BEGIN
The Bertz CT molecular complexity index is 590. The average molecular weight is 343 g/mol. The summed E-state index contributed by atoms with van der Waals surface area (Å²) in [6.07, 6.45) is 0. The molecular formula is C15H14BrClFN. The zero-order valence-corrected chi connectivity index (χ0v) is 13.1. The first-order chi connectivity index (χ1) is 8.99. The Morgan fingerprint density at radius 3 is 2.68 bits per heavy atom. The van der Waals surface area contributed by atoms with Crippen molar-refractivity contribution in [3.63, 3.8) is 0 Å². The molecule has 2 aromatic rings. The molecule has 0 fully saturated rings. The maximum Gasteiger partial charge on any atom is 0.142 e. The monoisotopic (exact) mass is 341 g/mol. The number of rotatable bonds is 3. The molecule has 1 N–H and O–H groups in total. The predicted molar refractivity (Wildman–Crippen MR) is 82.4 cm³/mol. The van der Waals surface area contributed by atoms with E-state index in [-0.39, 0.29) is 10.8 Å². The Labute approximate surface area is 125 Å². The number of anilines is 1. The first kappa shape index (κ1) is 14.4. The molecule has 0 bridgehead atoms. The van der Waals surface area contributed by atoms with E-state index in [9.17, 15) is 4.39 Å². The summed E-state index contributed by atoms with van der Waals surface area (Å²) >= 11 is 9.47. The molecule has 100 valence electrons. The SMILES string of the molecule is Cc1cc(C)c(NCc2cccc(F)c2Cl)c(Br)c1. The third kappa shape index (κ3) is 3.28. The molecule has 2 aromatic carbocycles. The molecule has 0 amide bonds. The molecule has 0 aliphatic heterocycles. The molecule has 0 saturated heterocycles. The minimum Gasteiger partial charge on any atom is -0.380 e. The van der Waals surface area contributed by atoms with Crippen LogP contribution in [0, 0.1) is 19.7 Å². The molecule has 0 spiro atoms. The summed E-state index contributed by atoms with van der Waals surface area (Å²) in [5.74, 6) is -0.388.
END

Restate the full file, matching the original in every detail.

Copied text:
The Bertz CT molecular complexity index is 590. The average molecular weight is 343 g/mol. The summed E-state index contributed by atoms with van der Waals surface area (Å²) in [6.07, 6.45) is 0. The molecular formula is C15H14BrClFN. The zero-order valence-corrected chi connectivity index (χ0v) is 13.1. The first-order chi connectivity index (χ1) is 8.99. The Morgan fingerprint density at radius 3 is 2.68 bits per heavy atom. The van der Waals surface area contributed by atoms with Crippen molar-refractivity contribution in [3.63, 3.8) is 0 Å². The molecule has 2 aromatic rings. The molecule has 0 fully saturated rings. The maximum Gasteiger partial charge on any atom is 0.142 e. The monoisotopic (exact) mass is 341 g/mol. The number of rotatable bonds is 3. The molecule has 1 N–H and O–H groups in total. The predicted molar refractivity (Wildman–Crippen MR) is 82.4 cm³/mol. The van der Waals surface area contributed by atoms with E-state index in [-0.39, 0.29) is 10.8 Å². The Labute approximate surface area is 125 Å². The number of anilines is 1. The first kappa shape index (κ1) is 14.4. The molecule has 0 bridgehead atoms. The van der Waals surface area contributed by atoms with E-state index in [9.17, 15) is 4.39 Å². The summed E-state index contributed by atoms with van der Waals surface area (Å²) >= 11 is 9.47. The molecule has 100 valence electrons. The SMILES string of the molecule is Cc1cc(C)c(NCc2cccc(F)c2Cl)c(Br)c1. The third kappa shape index (κ3) is 3.28. The molecule has 2 aromatic carbocycles. The molecule has 0 amide bonds. The molecule has 0 aliphatic heterocycles. The molecule has 0 saturated heterocycles. The minimum Gasteiger partial charge on any atom is -0.380 e. The van der Waals surface area contributed by atoms with Crippen LogP contribution in [0, 0.1) is 19.7 Å². The molecule has 0 spiro atoms. The summed E-state index contributed by atoms with van der Waals surface area (Å²) in [5.74, 6) is -0.388.